It was clear in both the lead up to and the aftermath of the November 2012 election that Republican candidates are not faring well among women voters. From Todd “Legitimate Rape” Akin to Mitt Romney’s 11-point loss among women voters, it became painfully clear that the GOP has a lady problem. A new memo from a pair of liberal groups that pulls together some of the polling figures makes a strong case for paying more attention to this divide.
The memo, from Stephanie Schriock of EMILY’s List and Neera Tanden of the Center for American Progress Action Fund, notes that even the Republican National Committee’s own post-election report found that, “[Women] represent more than half the voting population in the country, and our inability to win their votes is losing us elections.” But while Republicans have made some effort to soften the party’s positioning on issues like immigration and LGBT rights, the party has not moderated its stance on reproductive rights or other issues of interest to many women voters.
The memo points to the unprecedented attack on access to abortion underway in states like North Dakota and Arkansas, the 160 Republicans that voted against the Violence Against Women Act at the federal level, and the ongoing fights over both contraception coverage and cuts to the federal family planning budget.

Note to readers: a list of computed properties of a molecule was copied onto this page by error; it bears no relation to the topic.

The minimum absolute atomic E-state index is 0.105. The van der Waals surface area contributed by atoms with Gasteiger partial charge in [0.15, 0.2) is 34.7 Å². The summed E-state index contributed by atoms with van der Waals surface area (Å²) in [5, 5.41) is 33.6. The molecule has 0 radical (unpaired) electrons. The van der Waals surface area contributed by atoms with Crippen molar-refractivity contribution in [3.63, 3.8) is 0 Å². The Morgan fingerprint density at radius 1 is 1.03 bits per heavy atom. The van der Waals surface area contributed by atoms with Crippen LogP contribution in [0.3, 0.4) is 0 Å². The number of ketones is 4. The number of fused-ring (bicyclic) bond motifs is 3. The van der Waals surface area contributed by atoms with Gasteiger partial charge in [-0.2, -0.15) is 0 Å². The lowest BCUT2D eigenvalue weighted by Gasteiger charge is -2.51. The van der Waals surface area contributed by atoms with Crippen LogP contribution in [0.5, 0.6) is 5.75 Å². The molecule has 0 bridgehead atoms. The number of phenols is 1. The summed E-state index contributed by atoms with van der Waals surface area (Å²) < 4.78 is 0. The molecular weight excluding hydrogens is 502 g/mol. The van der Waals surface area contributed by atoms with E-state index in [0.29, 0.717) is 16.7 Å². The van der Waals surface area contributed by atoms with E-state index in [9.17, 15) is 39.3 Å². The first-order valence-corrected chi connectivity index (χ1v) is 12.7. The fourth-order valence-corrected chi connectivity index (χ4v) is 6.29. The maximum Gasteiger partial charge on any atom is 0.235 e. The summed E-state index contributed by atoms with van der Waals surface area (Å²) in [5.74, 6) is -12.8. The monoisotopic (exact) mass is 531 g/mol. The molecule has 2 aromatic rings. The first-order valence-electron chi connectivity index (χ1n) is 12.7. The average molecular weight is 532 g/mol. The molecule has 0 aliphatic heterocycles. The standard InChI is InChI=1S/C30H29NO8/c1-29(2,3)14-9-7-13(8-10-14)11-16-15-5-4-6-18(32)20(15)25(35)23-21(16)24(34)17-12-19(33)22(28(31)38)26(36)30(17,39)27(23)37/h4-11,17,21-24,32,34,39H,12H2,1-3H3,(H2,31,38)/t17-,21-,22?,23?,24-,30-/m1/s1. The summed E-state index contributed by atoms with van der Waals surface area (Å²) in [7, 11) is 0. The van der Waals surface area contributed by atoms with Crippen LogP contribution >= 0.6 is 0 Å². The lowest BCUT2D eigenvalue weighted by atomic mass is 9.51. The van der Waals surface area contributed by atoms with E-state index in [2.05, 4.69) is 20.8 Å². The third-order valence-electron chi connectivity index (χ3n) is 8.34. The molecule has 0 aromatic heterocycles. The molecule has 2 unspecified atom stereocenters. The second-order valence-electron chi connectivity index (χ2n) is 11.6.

NARAL Pro-Choice America’s polling right after the election found that Romney’s view on abortion was the top reason for voting against him that swing-voting women cited in their survey. Planned Parenthood also used this issue to attack anti-choice politicians. Planned Parenthood also used this issue to attack anti-choice politicians. Another post-election poll from Democracy Corps found that 33 percent of unmarried women listed the attacks on Planned Parenthood and women’s preventative health services as a top reason for voting against Romney.
While I’d guess that Republican politicians aren’t looking for advice from CAP and EMILY’s List, the memo ends with some. “If the GOP wants to move forward, help its image and win elections, it should halt its embrace of extreme and out-of-touch policies that attack women and their families,” Schriock and Tanden write. “Ending attacks on abortion rights in the states would be a start.”